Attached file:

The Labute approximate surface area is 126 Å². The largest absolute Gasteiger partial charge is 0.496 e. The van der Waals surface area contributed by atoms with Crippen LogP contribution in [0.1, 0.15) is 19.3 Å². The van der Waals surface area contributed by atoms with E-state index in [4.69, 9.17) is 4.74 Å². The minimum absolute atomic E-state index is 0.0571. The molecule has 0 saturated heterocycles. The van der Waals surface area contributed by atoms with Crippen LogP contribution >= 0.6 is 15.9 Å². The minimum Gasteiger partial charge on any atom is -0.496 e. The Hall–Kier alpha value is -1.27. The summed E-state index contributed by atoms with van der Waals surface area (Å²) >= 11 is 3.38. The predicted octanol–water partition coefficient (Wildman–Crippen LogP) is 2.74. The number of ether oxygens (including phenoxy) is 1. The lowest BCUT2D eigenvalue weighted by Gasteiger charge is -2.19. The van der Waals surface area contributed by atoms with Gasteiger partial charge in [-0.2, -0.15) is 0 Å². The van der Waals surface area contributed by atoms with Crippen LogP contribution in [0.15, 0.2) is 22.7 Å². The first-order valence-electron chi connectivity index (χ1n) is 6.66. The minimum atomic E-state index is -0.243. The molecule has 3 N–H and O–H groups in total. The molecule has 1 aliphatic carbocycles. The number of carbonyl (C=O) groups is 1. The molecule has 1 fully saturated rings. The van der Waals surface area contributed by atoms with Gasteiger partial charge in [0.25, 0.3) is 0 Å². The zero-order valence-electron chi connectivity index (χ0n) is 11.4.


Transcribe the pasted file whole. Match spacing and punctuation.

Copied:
The Labute approximate surface area is 126 Å². The largest absolute Gasteiger partial charge is 0.496 e. The van der Waals surface area contributed by atoms with Crippen LogP contribution in [0.1, 0.15) is 19.3 Å². The van der Waals surface area contributed by atoms with E-state index in [4.69, 9.17) is 4.74 Å². The minimum absolute atomic E-state index is 0.0571. The molecule has 0 saturated heterocycles. The van der Waals surface area contributed by atoms with Crippen LogP contribution >= 0.6 is 15.9 Å². The minimum Gasteiger partial charge on any atom is -0.496 e. The Hall–Kier alpha value is -1.27. The summed E-state index contributed by atoms with van der Waals surface area (Å²) >= 11 is 3.38. The predicted octanol–water partition coefficient (Wildman–Crippen LogP) is 2.74. The number of ether oxygens (including phenoxy) is 1. The lowest BCUT2D eigenvalue weighted by Gasteiger charge is -2.19. The van der Waals surface area contributed by atoms with Gasteiger partial charge in [-0.2, -0.15) is 0 Å². The van der Waals surface area contributed by atoms with Crippen LogP contribution in [0.15, 0.2) is 22.7 Å². The first-order valence-electron chi connectivity index (χ1n) is 6.66. The minimum atomic E-state index is -0.243. The molecule has 3 N–H and O–H groups in total. The molecule has 1 aliphatic carbocycles. The number of carbonyl (C=O) groups is 1. The molecule has 1 fully saturated rings. The van der Waals surface area contributed by atoms with Gasteiger partial charge in [0.25, 0.3) is 0 Å². The zero-order valence-electron chi connectivity index (χ0n) is 11.4.